Boys & Girls Clubs of Greater Houston provides tips for parents to keep children busy during spring break

With Spring Break upon us, pandemic-weary parents will be looking for new ideas that are both entertaining and educational to help keep kids active and engaged. Boys & Girls Clubs of Greater Houston, the area’s leading youth development organization, offers practical, yet creative, tips for parents during the week-long vacation, which won’t “break the bank.”

Boys & Girls Clubs of Greater Houston urges parents and children to exercise caution over spring break, since we are still in a pandemic. Although the state of Texas has lifted the mask mandate and is allowing the full opening of businesses, the nonprofit recommends that families still follow best practices of wearing masks, social distancing, washing hands and avoiding large indoor crowds.

“Our Club families and others around the Houston area want to provide fun, safe and meaningful experiences for their children and teens during Spring Break,” says Zenae Campbell, Vice President of Programs and Club Operations. “Boys & Girls Clubs of Greater Houston has stepped up to meet the needs of the community during the pandemic, along with providing tips, support and guidance to parents in several areas, from stress and mental well-being to wholesome activities that kids of all ages can enjoy. With a little planning, a staycation can be memorable for all family members.”

Recommendations for keeping kids busy and active include both indoor and outdoor activities, and most are free or inexpensive. Engaging both mind and body can mitigate boredom and make for positive experiences for parent and child. Keeping academic and critical thinking skills sharp help with pandemic learning loss, while good nutrition and physical activity keep bodies healthy, all of which are important pillars of Boys & Girls Clubs of Greater Houston.

Top ideas* include:

  • Get outdoors, even if it’s in your own block or neighborhood. Riding bikes or scooters, roller blading, playing hopscotch, jumping rope, going on a scavenger hunt to find various items in nature, building a fort in the back yard or having a picnic can provide exercise and connect kids to nature. Take some books along to read while you picnic or relax on a blanket.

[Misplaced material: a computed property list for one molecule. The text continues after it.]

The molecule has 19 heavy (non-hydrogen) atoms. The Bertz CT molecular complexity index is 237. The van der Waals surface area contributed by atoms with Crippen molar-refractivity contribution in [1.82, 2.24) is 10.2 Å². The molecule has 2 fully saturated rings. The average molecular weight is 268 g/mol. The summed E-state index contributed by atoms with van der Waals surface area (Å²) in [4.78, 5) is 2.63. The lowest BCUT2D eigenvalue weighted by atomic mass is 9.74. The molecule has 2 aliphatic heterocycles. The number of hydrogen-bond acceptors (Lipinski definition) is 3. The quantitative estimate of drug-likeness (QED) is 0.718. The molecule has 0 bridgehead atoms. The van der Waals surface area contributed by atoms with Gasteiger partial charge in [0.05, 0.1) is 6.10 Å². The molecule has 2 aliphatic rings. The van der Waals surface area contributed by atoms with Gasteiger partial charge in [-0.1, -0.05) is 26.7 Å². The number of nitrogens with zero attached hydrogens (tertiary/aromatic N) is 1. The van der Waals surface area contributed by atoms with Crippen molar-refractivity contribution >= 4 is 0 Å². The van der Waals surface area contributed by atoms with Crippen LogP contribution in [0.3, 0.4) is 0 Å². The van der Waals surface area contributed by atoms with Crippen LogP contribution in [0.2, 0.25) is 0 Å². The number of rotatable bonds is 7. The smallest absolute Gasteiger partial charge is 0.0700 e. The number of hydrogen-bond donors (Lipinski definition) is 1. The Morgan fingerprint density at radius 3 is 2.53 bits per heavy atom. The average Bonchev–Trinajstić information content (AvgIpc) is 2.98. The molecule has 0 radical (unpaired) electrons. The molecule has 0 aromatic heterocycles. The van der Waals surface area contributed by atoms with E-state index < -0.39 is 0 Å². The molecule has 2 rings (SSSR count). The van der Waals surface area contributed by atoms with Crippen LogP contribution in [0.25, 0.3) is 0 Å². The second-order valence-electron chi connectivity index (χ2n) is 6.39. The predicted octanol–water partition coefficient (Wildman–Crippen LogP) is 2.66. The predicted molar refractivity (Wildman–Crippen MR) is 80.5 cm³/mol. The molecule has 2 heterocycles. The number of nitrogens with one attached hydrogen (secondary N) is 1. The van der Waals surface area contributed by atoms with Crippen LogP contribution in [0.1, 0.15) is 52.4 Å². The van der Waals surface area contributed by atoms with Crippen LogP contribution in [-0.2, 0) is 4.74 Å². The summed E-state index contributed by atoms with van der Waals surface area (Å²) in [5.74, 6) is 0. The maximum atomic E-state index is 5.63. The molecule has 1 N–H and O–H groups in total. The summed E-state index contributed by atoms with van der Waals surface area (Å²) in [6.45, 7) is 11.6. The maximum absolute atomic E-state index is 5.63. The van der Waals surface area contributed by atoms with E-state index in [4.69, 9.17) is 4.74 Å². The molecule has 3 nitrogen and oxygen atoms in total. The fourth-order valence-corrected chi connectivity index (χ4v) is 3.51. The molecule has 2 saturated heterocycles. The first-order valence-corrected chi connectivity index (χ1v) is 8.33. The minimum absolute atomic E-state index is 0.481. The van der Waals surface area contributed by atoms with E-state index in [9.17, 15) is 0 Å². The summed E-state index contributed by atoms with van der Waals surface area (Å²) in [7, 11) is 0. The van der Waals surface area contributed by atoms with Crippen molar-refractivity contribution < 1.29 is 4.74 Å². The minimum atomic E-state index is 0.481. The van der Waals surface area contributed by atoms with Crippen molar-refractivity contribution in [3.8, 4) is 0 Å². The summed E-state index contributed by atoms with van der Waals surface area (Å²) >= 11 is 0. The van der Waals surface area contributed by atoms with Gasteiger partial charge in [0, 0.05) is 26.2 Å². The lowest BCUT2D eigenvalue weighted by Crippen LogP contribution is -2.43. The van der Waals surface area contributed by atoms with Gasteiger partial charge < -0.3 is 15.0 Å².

• Since nature isn’t closed during the pandemic, check out any of the Houston area’s many parks or green spaces. The Houston Arboretum & Nature Center, Mercer Arboretum, Armand Bayou Nature Center and the Katy Prairie are great nature sanctuaries. City and county parks are located all around Houston, many with hike and bike trails near bayou greenways. Some have tennis courts, softball fields and disc golf.
  • If the weather isn’t cooperating or you feel like staying inside, hold a game day with board games, cards, checkers, chess, dominos, jigsaw puzzles, crossword puzzle books and brain teasers. Use these games to reinforce math, language arts and critical thinking skills. Set aside an hour per day for reading books, whether novels, nonfiction or educational materials.
  • Dance the day away: Kids need daily physical activity, so let them teach you how to do a new dance — or choreograph your own. Make it memorable by recording it on your phone or contacting family and friends via FaceTime, WhatsApp or Skype so they can see your fancy footwork from afar — but in real-time. Introduce kids to your favorite music from younger days and show them some of your dance moves. Talk about different music genres.
  • Host a snack competition: Food projects are a no-brainer when it comes to keeping kids entertained. Taking a cue from the Food Network show Chopped, create a mystery basket of ingredients—one per kid—and give a set amount of time for each “contestant” to create their own snack. Easy ingredients to use that inspire creativity include spreads like peanut butter or Nutella, dry cereal, fruit, crackers, pretzels and something special like mini marshmallows or chocolate chips. Also, have your kids plan and help with healthy meal preparation during the week.
  • Get cultured by visiting one or two of Houston’s many museums in the Museum District, some of which are currently open, including the Museum of Natural Science, Buffalo Soldiers Museum, Houston Museum of African American Culture, Museum of Fine Arts Houston and Holocaust Museum Houston. The Children’s Museum Houston has virtual programs over spring break that require registration. Many have free admission on Thursdays. Consider a trip to the Houston Zoo.
  • Have an arts and crafts day at home with any number of activities, such as origami, painting, drawing, dyeing eggs or white flowers, making binoculars with toilet paper rolls, creating paper bag puppets, nature sun catchers, raised salt paintings and shadow tracing art.
  • Limit screen time during the break, and focus on age appropriate educational content, such as documentaries, science experiments, history, music and travel.

Spring break is an opportunity to bring out your child’s creativity and keep his or her mind occupied. Be safe and follow good health guidelines outside the home.

To learn more about Boys & Girls Clubs of Greater Houston, please visit

Photos by Henrich Perez